Most of us assume that when women make a bracha over candles before Yom Tov, that they make shecheyanu. It’s certainly what my mother does, and what my wife does. I can’t recall what my Booba on my father’s side did, as I wasn’t there when she performed this.
Readers may be surprised to know that this practice has no known source in the entire Gemora. (see for example (אור זרוע (ח”ב סי’ יא and (בלקט יושר (ח”א [או”ח] עמוד מט ענין ג). Probably the mosy strident view (unsurprisingly) is that of the R’ Yaakov Emden in his Sheilas Yavetz (ח”א סי’ קז)
“על כן אמרתי לעצמי הנח להן מנהגן שהוא ירושה להן מאבותיהן ועשו כן בפני גדולי עולם ז”ל, וביחוד הא דידן דברת מרי דעובדא היא
וטוב בעיני (ללמוד זכות בכך על המנהג) לברך. אם הייתי מוצא לי סעד וסמך בדברי הפוסקים ז”ל. אבל עדיין לא ראיתי בשום א’ מספרי הפסק המפורסמים שיזכירוהו. ולכן קשה בעיני שיעשו להם הנשים מנהג לעצמן בלי יסוד מוסד. ומה”ט מעיקרא לא שבקינן להו למעבד עובדא באתרא דלא נהוג
Therefore I say, let the women perform in the way they do (saying Shecheyanu, as this is an inheritance from their parents, and they have performed this already in front of important Torah authorities.
It would be good in my eyes if I could find a (single) supporting source in the Poskim for this, however I have not seen permission for saying Shecheyanu in the name of any well-known Posek. It is therefore troubling for me that women have assumed a minhag without any real source. Therefore, in the first instance, one should not allow them to do so, in a place where there is no such minhag
R’ Ya’akov Emden was a straight as they come. He spoke his mind, and was uninfluenced by a “quasi” Daas Torah. Interestingly, he allowed his wife to do this (he had a number of wives, and miserable life) because of Shalom Bayis. He justifies that it’s not a Bracha L’Vatolo (a blessing in vain).
So the practice doesn’t appear anywhere in primary sources or poskim. Some claim there is a reference in the Yerushalmi, but it isn’t in any Yerushalmi version extant today. I haven’t checked whether R’ Shaul Liberman had any view on this, being a renowned expert in Yerushalmi, as was Rav Goren.
In Ashkenaz, my feeling is that we always assume that even if the Minhag is somewhat unsupported, since women have been performing this for generations, it must have some tradition/Mesorah, and we can’t just come along and say “they were wrong”. Modern day and not so Modern Day Poskim generally defend old minhagim and even Halacha even if they are not understood, unless it’s known to be a shtus and if it implies that what was done in “Der Heim” was questionable.
It’s not uniform, of course. The Vilna Gaon, and following him, the approach from Beis HoRav, the family of R’ Chaim Volozhiner, the method of psak was, how can I put it, “more daring, or had more degrees of freedom”. The Gaon had no issue, for example, going through a Sugya in depth and deciding in favour of the Beis Yosef against the Ramoh, if he felt that the Beis Yosef’s conclusion fitted in better with the Gemora etc. Others would not do so, because the Ramoh was generally the last word for Ashkenazim whether one understood his opinion or had questions on it. Instead, when faced by such a conundrum, they would first accept that the Ramoh (or Aruch HaShulchan, Mishneh Brura, Shulchan Aruch HoRav etc) defines what we should do, even if we can’t understand it. The next step was to answer the difficulties, as pointed out by those such as the Gaon, and if this attempted resolution was too contorted, they would remain בצריך עיון and keep up the practice of the Ramoh/Magen Avraham etc.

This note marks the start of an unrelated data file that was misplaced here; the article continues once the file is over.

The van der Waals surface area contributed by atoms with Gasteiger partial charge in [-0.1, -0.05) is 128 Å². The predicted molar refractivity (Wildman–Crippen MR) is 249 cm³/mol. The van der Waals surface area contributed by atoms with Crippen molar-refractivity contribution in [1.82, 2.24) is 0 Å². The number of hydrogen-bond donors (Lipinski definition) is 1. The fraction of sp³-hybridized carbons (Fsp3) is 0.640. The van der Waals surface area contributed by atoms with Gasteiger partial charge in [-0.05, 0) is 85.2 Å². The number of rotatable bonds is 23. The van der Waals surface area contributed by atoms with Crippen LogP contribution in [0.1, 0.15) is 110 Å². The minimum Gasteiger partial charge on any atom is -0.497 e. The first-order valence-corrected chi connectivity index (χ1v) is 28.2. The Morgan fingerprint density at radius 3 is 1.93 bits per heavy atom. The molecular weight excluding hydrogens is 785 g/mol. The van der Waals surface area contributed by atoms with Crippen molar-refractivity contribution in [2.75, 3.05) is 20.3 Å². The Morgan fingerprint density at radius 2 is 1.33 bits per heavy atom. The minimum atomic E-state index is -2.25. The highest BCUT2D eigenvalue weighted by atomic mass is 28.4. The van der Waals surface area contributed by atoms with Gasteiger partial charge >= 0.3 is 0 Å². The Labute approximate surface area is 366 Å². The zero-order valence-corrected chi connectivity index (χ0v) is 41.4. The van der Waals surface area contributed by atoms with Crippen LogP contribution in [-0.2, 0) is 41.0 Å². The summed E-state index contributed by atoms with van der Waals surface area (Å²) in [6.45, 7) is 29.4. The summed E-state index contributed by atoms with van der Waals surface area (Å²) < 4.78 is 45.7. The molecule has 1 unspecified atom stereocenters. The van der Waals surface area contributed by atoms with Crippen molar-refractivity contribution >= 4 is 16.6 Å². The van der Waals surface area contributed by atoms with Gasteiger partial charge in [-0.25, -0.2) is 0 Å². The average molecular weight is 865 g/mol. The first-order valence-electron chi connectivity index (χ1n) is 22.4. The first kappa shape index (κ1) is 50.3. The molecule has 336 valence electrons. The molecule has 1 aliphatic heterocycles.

Enter Chacham Ovadya, in Yechaveh Daas (ח”ג סי’ לד) where he writes:
“נשים שנהגו לברך שהחיינו בעת הדלקת הנרות של יום טוב, אין למנהגם כל יסוד בהלכה, ונכון שיפסיקו לנהוג כן, ויכוונו לצאת ידי חובת ברכת שהחיינו בקידוש של יום טוב, כתקנת חכמים”.
In other words, he concludes that since this is not a minhag that can be substantiated with any source (and if there was a source, HE is the one who would unearth it more than anyone else), women should “break this minhag” and cease making the Shehechayanu at kindling the lights.
This was his style and philosophy. He was never afraid to call a spade a spade, and had the shoulders to do so. Ashkenazim would ignore his view on the grounds that he has invalidated Toras Imecha, but he would counter that it was born out of a mistake, and simply isn’t Torah.
If it was anyone else, they might be attacked halachically, however, when you are dealing with the encyclopaedic knowledge of Rav Ovadya, you’d be unlikely to find something he hadn’t seen or known about. He was just the pinnacle of an oracle.